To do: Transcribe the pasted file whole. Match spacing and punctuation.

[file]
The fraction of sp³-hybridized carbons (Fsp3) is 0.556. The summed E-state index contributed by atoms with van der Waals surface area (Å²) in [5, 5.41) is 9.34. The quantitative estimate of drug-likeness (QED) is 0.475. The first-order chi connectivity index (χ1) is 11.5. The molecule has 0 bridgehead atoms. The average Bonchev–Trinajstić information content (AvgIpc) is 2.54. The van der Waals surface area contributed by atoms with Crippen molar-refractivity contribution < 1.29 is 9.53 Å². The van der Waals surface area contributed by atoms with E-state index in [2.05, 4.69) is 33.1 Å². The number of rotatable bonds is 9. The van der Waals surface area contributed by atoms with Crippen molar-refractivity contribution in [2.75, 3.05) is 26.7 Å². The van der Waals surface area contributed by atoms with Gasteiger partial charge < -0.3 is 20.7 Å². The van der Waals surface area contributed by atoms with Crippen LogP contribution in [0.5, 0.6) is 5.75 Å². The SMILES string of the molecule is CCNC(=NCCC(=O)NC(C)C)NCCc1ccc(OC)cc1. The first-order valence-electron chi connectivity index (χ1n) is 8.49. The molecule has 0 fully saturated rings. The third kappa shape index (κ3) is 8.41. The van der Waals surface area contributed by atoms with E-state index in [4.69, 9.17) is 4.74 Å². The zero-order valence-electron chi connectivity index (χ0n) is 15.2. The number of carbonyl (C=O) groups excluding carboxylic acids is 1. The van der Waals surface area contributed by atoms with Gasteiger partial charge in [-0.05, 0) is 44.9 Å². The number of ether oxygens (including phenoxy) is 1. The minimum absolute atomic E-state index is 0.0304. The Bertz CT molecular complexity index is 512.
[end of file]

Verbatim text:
The fraction of sp³-hybridized carbons (Fsp3) is 0.556. The summed E-state index contributed by atoms with van der Waals surface area (Å²) in [5, 5.41) is 9.34. The quantitative estimate of drug-likeness (QED) is 0.475. The first-order chi connectivity index (χ1) is 11.5. The molecule has 0 bridgehead atoms. The average Bonchev–Trinajstić information content (AvgIpc) is 2.54. The van der Waals surface area contributed by atoms with Crippen molar-refractivity contribution < 1.29 is 9.53 Å². The van der Waals surface area contributed by atoms with E-state index in [2.05, 4.69) is 33.1 Å². The number of rotatable bonds is 9. The van der Waals surface area contributed by atoms with Crippen molar-refractivity contribution in [2.75, 3.05) is 26.7 Å². The van der Waals surface area contributed by atoms with Gasteiger partial charge < -0.3 is 20.7 Å². The van der Waals surface area contributed by atoms with Crippen LogP contribution in [0.5, 0.6) is 5.75 Å². The SMILES string of the molecule is CCNC(=NCCC(=O)NC(C)C)NCCc1ccc(OC)cc1. The first-order valence-electron chi connectivity index (χ1n) is 8.49. The molecule has 0 fully saturated rings. The third kappa shape index (κ3) is 8.41. The van der Waals surface area contributed by atoms with E-state index in [4.69, 9.17) is 4.74 Å². The zero-order valence-electron chi connectivity index (χ0n) is 15.2. The number of carbonyl (C=O) groups excluding carboxylic acids is 1. The van der Waals surface area contributed by atoms with Gasteiger partial charge in [-0.05, 0) is 44.9 Å². The number of ether oxygens (including phenoxy) is 1. The minimum absolute atomic E-state index is 0.0304. The Bertz CT molecular complexity index is 512.